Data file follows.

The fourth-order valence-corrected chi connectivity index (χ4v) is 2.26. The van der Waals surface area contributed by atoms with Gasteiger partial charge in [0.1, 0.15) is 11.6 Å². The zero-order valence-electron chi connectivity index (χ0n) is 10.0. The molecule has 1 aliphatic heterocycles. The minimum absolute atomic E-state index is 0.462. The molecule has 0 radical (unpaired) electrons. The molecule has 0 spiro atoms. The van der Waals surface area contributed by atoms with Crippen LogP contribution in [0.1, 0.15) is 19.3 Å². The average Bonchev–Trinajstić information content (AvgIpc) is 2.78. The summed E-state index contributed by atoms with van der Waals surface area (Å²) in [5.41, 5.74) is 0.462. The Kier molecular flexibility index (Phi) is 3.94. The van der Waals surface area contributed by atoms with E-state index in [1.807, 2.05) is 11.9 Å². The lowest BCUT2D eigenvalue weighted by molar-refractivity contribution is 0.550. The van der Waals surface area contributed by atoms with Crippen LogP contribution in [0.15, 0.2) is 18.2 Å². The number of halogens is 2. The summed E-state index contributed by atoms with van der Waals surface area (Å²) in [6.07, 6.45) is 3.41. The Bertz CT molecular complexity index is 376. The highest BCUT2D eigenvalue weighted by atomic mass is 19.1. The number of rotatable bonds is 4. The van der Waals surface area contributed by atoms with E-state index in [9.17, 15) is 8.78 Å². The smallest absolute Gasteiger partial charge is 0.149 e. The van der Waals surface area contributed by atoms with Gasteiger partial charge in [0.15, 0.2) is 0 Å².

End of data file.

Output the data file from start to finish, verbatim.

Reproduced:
The fourth-order valence-corrected chi connectivity index (χ4v) is 2.26. The van der Waals surface area contributed by atoms with Gasteiger partial charge in [0.1, 0.15) is 11.6 Å². The zero-order valence-electron chi connectivity index (χ0n) is 10.0. The molecule has 1 aliphatic heterocycles. The minimum absolute atomic E-state index is 0.462. The molecule has 0 radical (unpaired) electrons. The molecule has 0 spiro atoms. The van der Waals surface area contributed by atoms with Crippen LogP contribution in [0.1, 0.15) is 19.3 Å². The average Bonchev–Trinajstić information content (AvgIpc) is 2.78. The summed E-state index contributed by atoms with van der Waals surface area (Å²) in [5.41, 5.74) is 0.462. The Kier molecular flexibility index (Phi) is 3.94. The van der Waals surface area contributed by atoms with E-state index in [1.807, 2.05) is 11.9 Å². The lowest BCUT2D eigenvalue weighted by molar-refractivity contribution is 0.550. The van der Waals surface area contributed by atoms with Crippen LogP contribution in [0.15, 0.2) is 18.2 Å². The number of halogens is 2. The summed E-state index contributed by atoms with van der Waals surface area (Å²) in [6.07, 6.45) is 3.41. The Bertz CT molecular complexity index is 376. The highest BCUT2D eigenvalue weighted by atomic mass is 19.1. The number of rotatable bonds is 4. The van der Waals surface area contributed by atoms with E-state index in [9.17, 15) is 8.78 Å². The smallest absolute Gasteiger partial charge is 0.149 e. The van der Waals surface area contributed by atoms with Gasteiger partial charge in [0.15, 0.2) is 0 Å².